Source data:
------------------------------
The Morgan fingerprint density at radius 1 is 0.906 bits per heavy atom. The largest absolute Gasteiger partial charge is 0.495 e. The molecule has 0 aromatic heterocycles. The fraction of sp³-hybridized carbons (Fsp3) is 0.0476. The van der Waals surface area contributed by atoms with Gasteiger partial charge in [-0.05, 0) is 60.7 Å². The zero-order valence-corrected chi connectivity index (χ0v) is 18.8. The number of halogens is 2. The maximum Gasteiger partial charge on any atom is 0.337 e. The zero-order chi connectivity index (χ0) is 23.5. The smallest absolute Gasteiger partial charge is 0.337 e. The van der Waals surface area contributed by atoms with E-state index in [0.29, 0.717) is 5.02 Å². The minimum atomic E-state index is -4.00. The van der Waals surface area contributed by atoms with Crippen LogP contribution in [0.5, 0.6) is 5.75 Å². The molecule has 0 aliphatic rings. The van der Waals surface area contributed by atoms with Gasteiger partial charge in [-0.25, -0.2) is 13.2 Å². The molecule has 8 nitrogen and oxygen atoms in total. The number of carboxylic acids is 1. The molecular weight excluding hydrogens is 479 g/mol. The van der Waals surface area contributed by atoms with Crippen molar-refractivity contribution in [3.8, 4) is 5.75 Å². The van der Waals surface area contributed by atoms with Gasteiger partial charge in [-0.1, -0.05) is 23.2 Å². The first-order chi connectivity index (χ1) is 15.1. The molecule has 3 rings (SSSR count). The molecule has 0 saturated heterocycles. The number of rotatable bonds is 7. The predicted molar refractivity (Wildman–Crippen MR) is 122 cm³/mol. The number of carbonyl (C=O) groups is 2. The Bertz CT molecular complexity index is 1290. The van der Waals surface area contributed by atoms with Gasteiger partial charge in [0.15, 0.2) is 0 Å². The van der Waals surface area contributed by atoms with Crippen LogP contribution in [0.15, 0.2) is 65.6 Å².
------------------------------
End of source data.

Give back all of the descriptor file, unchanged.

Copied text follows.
The Morgan fingerprint density at radius 1 is 0.906 bits per heavy atom. The largest absolute Gasteiger partial charge is 0.495 e. The molecule has 0 aromatic heterocycles. The fraction of sp³-hybridized carbons (Fsp3) is 0.0476. The van der Waals surface area contributed by atoms with Gasteiger partial charge in [-0.05, 0) is 60.7 Å². The zero-order valence-corrected chi connectivity index (χ0v) is 18.8. The number of halogens is 2. The maximum Gasteiger partial charge on any atom is 0.337 e. The zero-order chi connectivity index (χ0) is 23.5. The smallest absolute Gasteiger partial charge is 0.337 e. The van der Waals surface area contributed by atoms with E-state index in [0.29, 0.717) is 5.02 Å². The minimum atomic E-state index is -4.00. The van der Waals surface area contributed by atoms with Crippen LogP contribution in [0.5, 0.6) is 5.75 Å². The molecule has 0 aliphatic rings. The van der Waals surface area contributed by atoms with Gasteiger partial charge in [-0.25, -0.2) is 13.2 Å². The molecule has 8 nitrogen and oxygen atoms in total. The number of carboxylic acids is 1. The molecular weight excluding hydrogens is 479 g/mol. The van der Waals surface area contributed by atoms with Crippen molar-refractivity contribution in [3.8, 4) is 5.75 Å². The van der Waals surface area contributed by atoms with Gasteiger partial charge in [-0.1, -0.05) is 23.2 Å². The first-order chi connectivity index (χ1) is 15.1. The molecule has 3 rings (SSSR count). The molecule has 0 saturated heterocycles. The number of rotatable bonds is 7. The predicted molar refractivity (Wildman–Crippen MR) is 122 cm³/mol. The number of carbonyl (C=O) groups is 2. The Bertz CT molecular complexity index is 1290. The van der Waals surface area contributed by atoms with Gasteiger partial charge in [0.15, 0.2) is 0 Å². The van der Waals surface area contributed by atoms with Crippen LogP contribution in [0.15, 0.2) is 65.6 Å².